Wednesday, March 21, 2007

countdown to sgn-30 and gvd

We met Dr. van Besien and his team this morning at about 9:30.

The bone marrow biopsy came back negative. The PET-CT scan revealed one active lymph node in the mediastinum and confirmed the location of the rest of the active lymph nodes in the abdomen.

I'm scheduled to have the procedure for the insertion of a triple lumen Hickman catheter tomorrow at 11am. It is expected that this same catheter will be used for the transplant. And I was pleased to learn that I could exercise with the catheter in place.

Following the procedure I'll begin the salvage treatment. I will participate in the Phase II SGN-30 study which is in combination with the chemotherapy agents: Gemcitabine (Gemzar), Vinorelbine, and Doxorubicin (Doxil). Together this chemotherapy regimen is known as GVD or GND. I will be only the second person to participate in this study at UChicago Hospitals, however, there are other individuals taking part at other participating institutions, such as Dana Farber. Click here to learn more about the specifics of this study.

Chills and fever may occur as a consequence of the antibody SGN-30. If they do happen, they will take place in the first 24 hours most likely. The first person, however, who participated in this study at UChicago Hospitals didn't experience either, Dr. van Besien said. It's possible that I may develop mouth sores, which are one of the more common side effects of the GVD. If during the course of the treatment I develop a fever of 101.4 degrees, then it's obligatory that I call his office or go to the emergency room immediately.

The SGN-30 will be infused over 2 hours. The Navelbine takes 10 minutes. The Gemzar infuses over 30 minutes. And the Doxil takes between 30-60 minutes. With the Hickman procedure and the treatment, tomorrow will be a long day.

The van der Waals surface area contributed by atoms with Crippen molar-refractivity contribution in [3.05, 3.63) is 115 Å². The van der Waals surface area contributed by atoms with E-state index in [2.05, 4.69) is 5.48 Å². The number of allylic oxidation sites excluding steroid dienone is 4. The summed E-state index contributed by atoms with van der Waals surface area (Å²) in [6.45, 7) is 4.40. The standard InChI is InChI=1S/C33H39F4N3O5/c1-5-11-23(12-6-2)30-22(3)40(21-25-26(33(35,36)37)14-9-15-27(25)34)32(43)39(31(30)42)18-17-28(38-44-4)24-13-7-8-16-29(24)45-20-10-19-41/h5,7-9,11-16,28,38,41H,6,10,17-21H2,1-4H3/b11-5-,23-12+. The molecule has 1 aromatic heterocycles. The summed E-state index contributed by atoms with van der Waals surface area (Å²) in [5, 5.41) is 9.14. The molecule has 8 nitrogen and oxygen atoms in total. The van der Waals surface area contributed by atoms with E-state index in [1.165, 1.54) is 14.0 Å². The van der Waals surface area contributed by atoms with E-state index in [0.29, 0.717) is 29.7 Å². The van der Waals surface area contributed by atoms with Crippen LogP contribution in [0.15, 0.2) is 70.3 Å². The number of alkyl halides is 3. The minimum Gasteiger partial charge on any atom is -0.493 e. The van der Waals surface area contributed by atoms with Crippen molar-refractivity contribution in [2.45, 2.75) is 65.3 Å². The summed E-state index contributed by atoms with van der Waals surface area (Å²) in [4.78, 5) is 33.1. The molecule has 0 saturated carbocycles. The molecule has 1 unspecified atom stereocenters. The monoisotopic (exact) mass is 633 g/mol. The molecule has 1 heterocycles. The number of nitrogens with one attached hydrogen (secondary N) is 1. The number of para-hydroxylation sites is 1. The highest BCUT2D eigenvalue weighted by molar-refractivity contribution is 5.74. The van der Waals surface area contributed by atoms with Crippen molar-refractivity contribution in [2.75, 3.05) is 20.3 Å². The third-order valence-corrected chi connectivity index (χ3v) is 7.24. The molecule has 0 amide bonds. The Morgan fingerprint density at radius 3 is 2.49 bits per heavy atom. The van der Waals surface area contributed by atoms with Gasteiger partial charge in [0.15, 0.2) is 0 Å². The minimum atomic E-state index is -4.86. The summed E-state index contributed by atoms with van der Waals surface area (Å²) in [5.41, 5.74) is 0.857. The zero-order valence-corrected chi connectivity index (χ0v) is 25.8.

At the end of our meeting, I did ask him his opinion of TBI, which Dr. Castro-Malaspina told us is a part of the conditioning regimen at Sloan. He said the opinion on TBI varies in the medical community. There are some who use it and others who wouldn't use it, but as for him TBI wouldn't be a option. He doubted strongly that I, who has had radiation therapy previously, would receive it again. He mentioned Dr. Joachim
Yahalom, a radiation oncologist at Sloan, whom he said is an expert in this field. He'd know what to do, but again Dr. van Besien very much doubted that they'd give me more radiation therapy. I do remember Dr. Schuster telling me that I had maxed out radiation as an treatment option a while back. So, the question of whether TBI would be beneficial is something that we must ask Dr. Castro-Malaspina, whom I decided will lead the transplant phase of this journey.

Today after the appointment I faxed a letter to Dr. Schuster explaining to him that after much investigation I had decided to proceed with the transplant at Sloan-Kettering. I followed it up with a copy mailed to his office and since tomorrow will be very busy and long, I hope to reach him on Friday to thank him for everything in light of the outcome. My family and I have had a good relationship with him and I believe he deserves a phone call and a thank you.

The unrelated donor search will be transfered from Weill Cornell to Sloan. I contacted Sinda, the unrelated donor coordinator, at Sloan this afternoon and she will send me the necessary transfer and consent forms regarding the switch. Once she gets them back, Sloan will initiate the process to take control of the donor search and coordination.

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